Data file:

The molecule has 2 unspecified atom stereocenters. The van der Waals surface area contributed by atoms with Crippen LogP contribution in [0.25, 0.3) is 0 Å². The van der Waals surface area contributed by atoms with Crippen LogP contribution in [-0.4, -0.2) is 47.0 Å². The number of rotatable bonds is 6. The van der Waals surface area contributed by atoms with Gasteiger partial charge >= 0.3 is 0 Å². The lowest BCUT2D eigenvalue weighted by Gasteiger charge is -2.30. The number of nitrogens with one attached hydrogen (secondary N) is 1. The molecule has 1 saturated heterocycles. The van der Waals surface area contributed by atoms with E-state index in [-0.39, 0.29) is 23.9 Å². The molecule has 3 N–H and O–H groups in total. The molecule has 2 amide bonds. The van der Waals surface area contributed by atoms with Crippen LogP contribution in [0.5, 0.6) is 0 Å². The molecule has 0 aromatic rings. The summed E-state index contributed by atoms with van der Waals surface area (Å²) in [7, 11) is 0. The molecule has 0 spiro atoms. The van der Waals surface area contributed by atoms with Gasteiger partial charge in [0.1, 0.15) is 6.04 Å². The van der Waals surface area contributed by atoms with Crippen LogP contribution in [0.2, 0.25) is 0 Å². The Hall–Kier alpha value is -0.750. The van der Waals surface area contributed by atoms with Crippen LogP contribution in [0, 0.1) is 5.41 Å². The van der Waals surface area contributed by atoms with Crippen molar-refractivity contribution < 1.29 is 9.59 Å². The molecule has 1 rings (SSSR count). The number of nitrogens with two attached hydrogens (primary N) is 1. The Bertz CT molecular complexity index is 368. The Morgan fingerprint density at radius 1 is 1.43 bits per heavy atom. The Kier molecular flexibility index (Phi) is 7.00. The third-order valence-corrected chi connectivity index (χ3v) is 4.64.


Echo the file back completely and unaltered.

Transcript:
The molecule has 2 unspecified atom stereocenters. The van der Waals surface area contributed by atoms with Crippen LogP contribution in [0.25, 0.3) is 0 Å². The van der Waals surface area contributed by atoms with Crippen LogP contribution in [-0.4, -0.2) is 47.0 Å². The number of rotatable bonds is 6. The van der Waals surface area contributed by atoms with Gasteiger partial charge >= 0.3 is 0 Å². The lowest BCUT2D eigenvalue weighted by Gasteiger charge is -2.30. The number of nitrogens with one attached hydrogen (secondary N) is 1. The molecule has 1 saturated heterocycles. The van der Waals surface area contributed by atoms with E-state index in [-0.39, 0.29) is 23.9 Å². The molecule has 3 N–H and O–H groups in total. The molecule has 2 amide bonds. The van der Waals surface area contributed by atoms with Crippen LogP contribution in [0.5, 0.6) is 0 Å². The molecule has 0 aromatic rings. The summed E-state index contributed by atoms with van der Waals surface area (Å²) in [7, 11) is 0. The molecule has 0 spiro atoms. The van der Waals surface area contributed by atoms with Gasteiger partial charge in [0.1, 0.15) is 6.04 Å². The van der Waals surface area contributed by atoms with Crippen LogP contribution in [0.2, 0.25) is 0 Å². The Hall–Kier alpha value is -0.750. The van der Waals surface area contributed by atoms with Crippen LogP contribution in [0, 0.1) is 5.41 Å². The van der Waals surface area contributed by atoms with Crippen molar-refractivity contribution < 1.29 is 9.59 Å². The molecule has 1 rings (SSSR count). The number of nitrogens with two attached hydrogens (primary N) is 1. The Bertz CT molecular complexity index is 368. The Morgan fingerprint density at radius 1 is 1.43 bits per heavy atom. The Kier molecular flexibility index (Phi) is 7.00. The third-order valence-corrected chi connectivity index (χ3v) is 4.64.